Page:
Taken as a whole, historians of resistance in the Third Reich will find that this memoir adds to the available English-language sources on the Kreisau Circle by combining a discussion of the political activities of the group with glimpses into the compromises, conflicts, and negotiations of everyday life in Kreisau. This combination, in addition to its engaging style, also makes the memoir useful for undergraduate classroom use. On the other hand, the memoir does not comment on past debates among resistance historians regarding the extent of the Kreisau Circle's involvement in the July 20 conspiracy. Instead, the author's discussion of the political activities of the Kreisau Circle focuses on the period before her husband's arrest in January 1944. Scholars focusing on the reconfigurations of gender identities at the close of World War II will find the final chapter of particular interest, as it provides a powerful account of how a recently widowed woman navigated the dangerous terrain of the collapse of the Third Reich.
. Over the last couple of decades, historians have debated how to best define "resistance." Martin Broszat's "Bavaria Project" significantly broadened the focus beyond the study of Widerstand, intentional, high risk challenges to the regime as a whole, to look at Resistenz, an approach that opened up the examination of everyday patterns of conformity, opposition, and consensus within Nazi society. Martin Broszat et al., eds., Bayern in der NS-Zeit, 6 vols. (Munich: Oldenbourg, 1977-83).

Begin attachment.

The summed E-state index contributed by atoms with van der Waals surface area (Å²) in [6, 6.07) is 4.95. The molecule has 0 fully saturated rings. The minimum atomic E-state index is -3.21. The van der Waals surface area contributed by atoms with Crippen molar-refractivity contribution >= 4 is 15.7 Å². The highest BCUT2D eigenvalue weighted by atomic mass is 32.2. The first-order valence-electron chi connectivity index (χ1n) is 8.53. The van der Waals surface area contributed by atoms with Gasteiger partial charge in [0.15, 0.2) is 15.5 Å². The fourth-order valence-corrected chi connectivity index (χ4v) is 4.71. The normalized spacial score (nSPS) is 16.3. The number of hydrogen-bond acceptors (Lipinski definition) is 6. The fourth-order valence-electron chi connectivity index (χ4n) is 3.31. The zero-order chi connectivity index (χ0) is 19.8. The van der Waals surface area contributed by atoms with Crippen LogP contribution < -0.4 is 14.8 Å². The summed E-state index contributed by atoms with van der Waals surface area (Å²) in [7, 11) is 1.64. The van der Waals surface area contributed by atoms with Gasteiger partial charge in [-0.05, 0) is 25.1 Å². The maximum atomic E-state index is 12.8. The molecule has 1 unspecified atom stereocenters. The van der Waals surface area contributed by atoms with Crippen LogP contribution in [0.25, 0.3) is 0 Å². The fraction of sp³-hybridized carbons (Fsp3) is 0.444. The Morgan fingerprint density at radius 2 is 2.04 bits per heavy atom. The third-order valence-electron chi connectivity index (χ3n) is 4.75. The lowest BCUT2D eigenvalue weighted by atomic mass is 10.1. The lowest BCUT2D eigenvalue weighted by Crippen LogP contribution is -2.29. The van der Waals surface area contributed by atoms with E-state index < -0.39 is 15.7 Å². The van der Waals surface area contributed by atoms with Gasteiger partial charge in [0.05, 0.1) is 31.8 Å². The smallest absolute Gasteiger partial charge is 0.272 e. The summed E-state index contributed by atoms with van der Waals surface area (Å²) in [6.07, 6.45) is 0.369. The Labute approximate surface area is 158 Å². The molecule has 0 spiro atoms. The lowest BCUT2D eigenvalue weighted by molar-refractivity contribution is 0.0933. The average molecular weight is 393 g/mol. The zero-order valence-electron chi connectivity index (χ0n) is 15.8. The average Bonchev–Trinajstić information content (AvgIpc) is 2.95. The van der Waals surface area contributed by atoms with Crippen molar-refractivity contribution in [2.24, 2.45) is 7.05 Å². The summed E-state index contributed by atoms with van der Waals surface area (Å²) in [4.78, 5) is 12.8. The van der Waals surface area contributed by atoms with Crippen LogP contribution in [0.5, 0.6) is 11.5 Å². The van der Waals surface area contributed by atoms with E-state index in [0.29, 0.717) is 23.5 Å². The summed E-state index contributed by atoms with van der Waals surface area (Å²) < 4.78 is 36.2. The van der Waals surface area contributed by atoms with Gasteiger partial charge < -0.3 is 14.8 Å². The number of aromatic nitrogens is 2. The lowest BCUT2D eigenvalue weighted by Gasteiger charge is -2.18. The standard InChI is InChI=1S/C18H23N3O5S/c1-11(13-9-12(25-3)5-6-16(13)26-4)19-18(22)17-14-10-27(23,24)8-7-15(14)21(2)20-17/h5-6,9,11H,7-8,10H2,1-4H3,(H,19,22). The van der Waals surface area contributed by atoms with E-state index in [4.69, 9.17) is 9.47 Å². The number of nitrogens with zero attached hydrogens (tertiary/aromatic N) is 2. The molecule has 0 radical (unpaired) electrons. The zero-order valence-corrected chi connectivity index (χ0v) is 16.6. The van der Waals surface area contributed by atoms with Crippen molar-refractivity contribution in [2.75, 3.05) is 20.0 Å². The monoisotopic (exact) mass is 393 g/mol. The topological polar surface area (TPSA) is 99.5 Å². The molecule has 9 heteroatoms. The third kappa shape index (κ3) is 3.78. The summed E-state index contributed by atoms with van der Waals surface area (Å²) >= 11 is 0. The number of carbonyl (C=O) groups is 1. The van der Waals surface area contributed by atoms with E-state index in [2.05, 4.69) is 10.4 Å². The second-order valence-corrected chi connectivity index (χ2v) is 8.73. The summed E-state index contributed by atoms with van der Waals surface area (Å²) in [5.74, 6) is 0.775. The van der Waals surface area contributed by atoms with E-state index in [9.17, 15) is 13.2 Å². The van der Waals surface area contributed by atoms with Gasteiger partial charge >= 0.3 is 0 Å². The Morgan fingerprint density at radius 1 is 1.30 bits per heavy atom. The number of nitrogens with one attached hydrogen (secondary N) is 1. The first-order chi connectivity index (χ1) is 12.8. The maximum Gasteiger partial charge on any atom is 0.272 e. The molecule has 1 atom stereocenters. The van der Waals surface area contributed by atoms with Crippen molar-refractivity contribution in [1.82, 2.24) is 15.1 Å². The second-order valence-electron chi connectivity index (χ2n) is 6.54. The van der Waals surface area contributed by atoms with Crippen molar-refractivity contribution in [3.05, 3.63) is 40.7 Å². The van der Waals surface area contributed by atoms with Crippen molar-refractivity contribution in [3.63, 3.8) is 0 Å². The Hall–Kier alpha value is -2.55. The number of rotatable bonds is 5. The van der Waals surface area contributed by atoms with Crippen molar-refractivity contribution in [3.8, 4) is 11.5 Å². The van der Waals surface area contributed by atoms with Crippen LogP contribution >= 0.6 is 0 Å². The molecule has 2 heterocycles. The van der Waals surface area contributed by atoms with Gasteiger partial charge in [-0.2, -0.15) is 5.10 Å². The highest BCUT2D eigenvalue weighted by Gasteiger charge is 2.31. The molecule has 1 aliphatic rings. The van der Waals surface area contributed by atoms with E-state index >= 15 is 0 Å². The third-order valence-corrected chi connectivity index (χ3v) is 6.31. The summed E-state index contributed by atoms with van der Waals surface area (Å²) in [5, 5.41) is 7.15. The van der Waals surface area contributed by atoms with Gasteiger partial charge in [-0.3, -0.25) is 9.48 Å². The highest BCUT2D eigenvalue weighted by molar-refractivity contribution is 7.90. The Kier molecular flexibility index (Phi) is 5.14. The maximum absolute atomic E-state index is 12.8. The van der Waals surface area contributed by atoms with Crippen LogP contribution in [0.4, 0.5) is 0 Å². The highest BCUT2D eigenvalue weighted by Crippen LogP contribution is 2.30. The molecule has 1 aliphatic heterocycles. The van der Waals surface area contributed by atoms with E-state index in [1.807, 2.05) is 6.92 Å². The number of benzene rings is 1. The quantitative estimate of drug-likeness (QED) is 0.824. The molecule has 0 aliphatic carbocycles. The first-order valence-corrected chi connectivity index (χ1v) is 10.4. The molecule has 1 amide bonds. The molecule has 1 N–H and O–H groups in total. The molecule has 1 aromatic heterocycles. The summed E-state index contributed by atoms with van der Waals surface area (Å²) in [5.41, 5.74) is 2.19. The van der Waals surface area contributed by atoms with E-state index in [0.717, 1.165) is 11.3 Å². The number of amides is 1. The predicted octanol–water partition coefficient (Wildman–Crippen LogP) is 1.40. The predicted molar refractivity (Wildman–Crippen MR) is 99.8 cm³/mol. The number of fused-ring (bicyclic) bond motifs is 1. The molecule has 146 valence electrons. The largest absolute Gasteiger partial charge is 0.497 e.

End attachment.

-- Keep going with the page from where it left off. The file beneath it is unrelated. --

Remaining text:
. This chapter was written in 1961 and first appeared in Freya von Moltke, Michael Balfour, Julian Frisby, Helmuth James Graf von Moltke: 1907-1945 (Zurich: Diogenes Verlag, 1984).
. Elizabeth Heineman, What Difference Does a Husband Make: Women, Marital Status in Nazi and Postwar Germany (Berkeley and London: University of California Press, 1999).
. Some secondary sources in English include Peter Hoffmann, The History of the German Resistance: 1933-1945, trans. Richard Barry (Cambridge: MIT Press, 1977); Peter Hoffmann, German Resistance to Hitler (Cambridge, Massachusetts and London: Harvard University Press, 1988); David Clay Large, ed., Contending with Hitler. Varieties of German Resistance in the Third Reich (Washington DC: German Historical Institute and Cambridge University Press, 1991); and Ger van Roon, German Resistance to Hitler: Count von Moltke and the Kreisau Circle, trans. Peter Ludlow (London and New York: Van Nostrand Reinhold, 1971). Useful primary sources in English include Helmuth James von Moltke, Letters to Freya: 1939-1945, ed. and trans. Beate Ruhm von Oppen (New York: Alfred A. Knopf, 1990); and Marion Yorck von Wartenburg, The Power of Solitude: My Life in the German Resistance, ed. and trans. Julie M. Winter (Lincoln and London: University of Nebraska Press, 2000).
. Karl Dietrich Bracher, The German Dictatorship: The Origins, Structure, and Effects of National Socialism (New York: Praeger, 1970); Thomas Childers, "The Kreisau Circle and July 20," in Contending with Hitler: Varieties of German Resistance in the Third Reich, ed. David Clay Large (Washington DC: German Historical Institute and Cambridge University Press, 1991), pp. 99-117; Peter Hoffmann, Widerstand, Staatsreich, Attentat. Der Kampf der Opposition gegen Hitler (Munich: R. Piper, 1969); and Ger van Roon, German Resistance to Hitler. Childers and Hoffmann departed from Roon and Bracher by concluding that the Kreisau Circle remained active after Moltke's arrest in January 1944 and did play an important role in the July 20 assassination plot.
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Cora Granata. Review of von Moltke, Freya, Memories of Kreisau and the German Resistance.
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Copyright © 2004 by H-Net, all rights reserved. H-Net permits the redistribution and reprinting of this work for nonprofit, educational purposes, with full and accurate attribution to the author, web location, date of publication, originating list, and H-Net: Humanities & Social Sciences Online. For any other proposed use, contact the Reviews editorial staff at firstname.lastname@example.org.